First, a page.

DANIEL THOMAS FREEMAN
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"The Silence After Life" cover

Feature film released 2020 on Blink in the Endless

reflections on making a hidden film


Sally Mortemore and Emma Spearing in a scene from the feature film The Silence After Life


INTRODUCTION


In the last of these articles about our film "The Silence After Life", I thought I would share some thoughts and reflections on the film itself, its release and the filmmaking process we've used, as well as a few thoughts on my next creative project.


HOW DID THE FILM PERFORM NUMERICALLY?


screening description audience count
test screenings cast and crew       158
film festival submissions industry only 88
film awards submissions industry only 39
press reviews industry only 27
film festival screenings public 131
release through Vimeo on Demand       public 86
TOTAL 529

The above numbers are as at 17th January 2021, 7 weeks after the VOD release.


So, after running around doing two years of promotional activity (including film festival submissions) and spending five years in total working on this project, just over five hundred people have seen the film and under a hundred of those have paid to see the film on its official release. So not exactly worrying Netflix. And rather less than the several thousand viewers I had hoped for when I started this project.

It was also very disappointing that the paid adverts we put out in film and music magazines and websites had almost zero response, despite specifically targeting the more niche film and music fans who would not otherwise have heard of the film. It's also been really difficult to get the film reviewed and the social media reaction has been low. This is why this article is called "reflections on making a hidden film".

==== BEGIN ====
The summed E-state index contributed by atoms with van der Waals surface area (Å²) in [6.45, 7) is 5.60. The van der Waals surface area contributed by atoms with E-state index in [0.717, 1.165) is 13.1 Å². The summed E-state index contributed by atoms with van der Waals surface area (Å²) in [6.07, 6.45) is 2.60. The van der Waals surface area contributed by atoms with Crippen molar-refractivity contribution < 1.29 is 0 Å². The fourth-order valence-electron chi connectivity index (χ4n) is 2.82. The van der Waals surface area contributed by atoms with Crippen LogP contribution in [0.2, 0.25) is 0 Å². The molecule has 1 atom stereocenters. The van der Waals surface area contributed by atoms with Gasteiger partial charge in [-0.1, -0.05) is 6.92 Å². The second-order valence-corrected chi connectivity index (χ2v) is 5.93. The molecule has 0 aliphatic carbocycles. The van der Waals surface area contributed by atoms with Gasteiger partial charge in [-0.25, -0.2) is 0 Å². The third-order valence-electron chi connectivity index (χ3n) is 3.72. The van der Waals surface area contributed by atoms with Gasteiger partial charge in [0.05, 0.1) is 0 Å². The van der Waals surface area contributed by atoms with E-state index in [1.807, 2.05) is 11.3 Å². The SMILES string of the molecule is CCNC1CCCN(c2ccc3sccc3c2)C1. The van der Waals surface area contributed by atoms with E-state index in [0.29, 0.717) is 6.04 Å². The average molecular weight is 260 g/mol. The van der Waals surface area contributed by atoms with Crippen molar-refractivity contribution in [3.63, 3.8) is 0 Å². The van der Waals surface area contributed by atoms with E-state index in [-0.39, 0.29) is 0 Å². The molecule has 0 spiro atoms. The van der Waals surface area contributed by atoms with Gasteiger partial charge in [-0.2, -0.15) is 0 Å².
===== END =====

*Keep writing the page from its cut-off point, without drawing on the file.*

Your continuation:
On a purely economic and numerical level, TSAL has failed badly: we (the producers) spent a lot of time and (for us) a lot of money making and promoting the film only to find we are effectively paying each of the viewers to see the film!

But this is where a purely numerical analysis is in direct conflict with the actual value of creativity.


WHAT ABOUT THE ACTUAL VALUE OF THE FILM?


So, if you ignore ecomonics and ignore the numbers, what did we collectively accomplish? This is where I believe the true value of the film comes to light:
  • When people have liked the film, the beauty and depth within it has really spoken to them

  • We created something completely new and unique

  • We were screened and acclaimed in two passionately-run film festivals

  • Sally won Best Actress at the little Brighton Rocks Film Festival and all the main performances have been externally recognised as being "wonderful" and "magnificent"

  • We meaningfully depicted the realities of grief

  • We attempted to show what it feels like for an individual to have and wrestle with an intense experience of God, both on a personal level and within a church context ... I can't think of any other UK film that has done that in the last ten years (let alone one shown at an LGBTQ-friendly festival like Brighton Rocks)